Development of snow and ice penitents in relation to their impact on surface meltwater production from snow and ice in the semi-arid Andes

In dry mountain areas such as the semi-arid Andes of Chile, meltwater from snow and ice is an important component of dry season regional water supply. In this, and other low-latitude regions, ablation processes on snow and ice fields commonly produce surface spires known as penitents. These grow over the course of a season from a few centimetres to >1m in height. As yet there are no measurements of:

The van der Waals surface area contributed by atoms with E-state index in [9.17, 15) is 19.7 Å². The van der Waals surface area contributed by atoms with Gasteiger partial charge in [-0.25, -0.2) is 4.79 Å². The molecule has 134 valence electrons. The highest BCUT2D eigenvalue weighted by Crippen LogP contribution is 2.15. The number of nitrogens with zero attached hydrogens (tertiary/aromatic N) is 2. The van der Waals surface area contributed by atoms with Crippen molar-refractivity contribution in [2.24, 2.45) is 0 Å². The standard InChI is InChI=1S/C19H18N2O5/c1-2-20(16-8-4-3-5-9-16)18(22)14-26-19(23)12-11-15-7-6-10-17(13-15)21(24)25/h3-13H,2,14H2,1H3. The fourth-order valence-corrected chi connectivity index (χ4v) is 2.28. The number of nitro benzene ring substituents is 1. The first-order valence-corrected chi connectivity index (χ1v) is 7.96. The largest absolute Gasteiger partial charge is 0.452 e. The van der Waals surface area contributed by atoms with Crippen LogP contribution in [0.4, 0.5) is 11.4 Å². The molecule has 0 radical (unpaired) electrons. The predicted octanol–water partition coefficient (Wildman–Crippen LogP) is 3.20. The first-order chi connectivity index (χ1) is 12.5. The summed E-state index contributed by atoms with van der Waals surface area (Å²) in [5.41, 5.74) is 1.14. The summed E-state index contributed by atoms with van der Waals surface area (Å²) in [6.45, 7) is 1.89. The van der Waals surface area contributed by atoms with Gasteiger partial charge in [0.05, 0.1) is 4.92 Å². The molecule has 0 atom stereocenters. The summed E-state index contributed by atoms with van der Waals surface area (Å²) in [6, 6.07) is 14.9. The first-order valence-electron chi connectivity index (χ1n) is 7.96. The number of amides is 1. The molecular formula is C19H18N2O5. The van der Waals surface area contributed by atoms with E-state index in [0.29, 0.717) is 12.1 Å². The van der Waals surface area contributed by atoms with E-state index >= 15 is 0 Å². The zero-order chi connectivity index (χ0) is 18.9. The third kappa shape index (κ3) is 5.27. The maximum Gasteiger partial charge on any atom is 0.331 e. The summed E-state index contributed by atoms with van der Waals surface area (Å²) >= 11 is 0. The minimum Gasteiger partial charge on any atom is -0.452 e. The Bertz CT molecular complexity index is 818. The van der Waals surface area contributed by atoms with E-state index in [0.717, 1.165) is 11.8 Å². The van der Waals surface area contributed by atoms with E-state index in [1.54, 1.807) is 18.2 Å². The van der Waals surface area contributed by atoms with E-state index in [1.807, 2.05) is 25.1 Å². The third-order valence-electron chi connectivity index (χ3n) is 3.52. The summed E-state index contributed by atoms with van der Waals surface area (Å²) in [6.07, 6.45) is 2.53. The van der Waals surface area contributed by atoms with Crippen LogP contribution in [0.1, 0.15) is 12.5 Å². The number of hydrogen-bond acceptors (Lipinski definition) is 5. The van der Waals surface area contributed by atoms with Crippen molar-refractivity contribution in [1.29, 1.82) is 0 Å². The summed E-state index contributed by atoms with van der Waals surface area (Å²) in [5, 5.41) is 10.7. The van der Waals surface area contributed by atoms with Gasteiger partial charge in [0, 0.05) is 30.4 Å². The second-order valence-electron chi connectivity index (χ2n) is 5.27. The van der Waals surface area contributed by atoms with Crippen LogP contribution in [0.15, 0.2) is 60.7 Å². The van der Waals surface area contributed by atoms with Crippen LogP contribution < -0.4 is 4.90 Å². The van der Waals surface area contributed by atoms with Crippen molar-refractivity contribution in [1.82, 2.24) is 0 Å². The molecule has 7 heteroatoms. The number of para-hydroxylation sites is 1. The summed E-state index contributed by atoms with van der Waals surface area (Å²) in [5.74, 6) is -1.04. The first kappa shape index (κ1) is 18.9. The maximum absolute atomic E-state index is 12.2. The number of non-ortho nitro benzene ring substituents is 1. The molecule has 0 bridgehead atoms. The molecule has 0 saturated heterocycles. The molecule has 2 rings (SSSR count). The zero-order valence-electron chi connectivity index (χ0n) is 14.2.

1. the timescales over which penitents develop,
  2. the processes that form them, and
  3. their net impact on the mass loss from snow and ice fields and their consequent impact on regional water resources. 

This research will fill these gaps by providing detailed measurements of the processes and geometrical changes of a developing penitent field over the course of one summer season. Penitents will be measured using a novel application of the Xbox Kinect sensor, to provide affordable, high-resolution 3D imagery, in conjunction with thermal images to reveal the distribution of melt within the penitent field. 

 
Project Leader: 
Funding Agencies: 
National Geographic Waitt Grant (W260-12)
Project Duration: 
11/01/2013 to 12/01/2014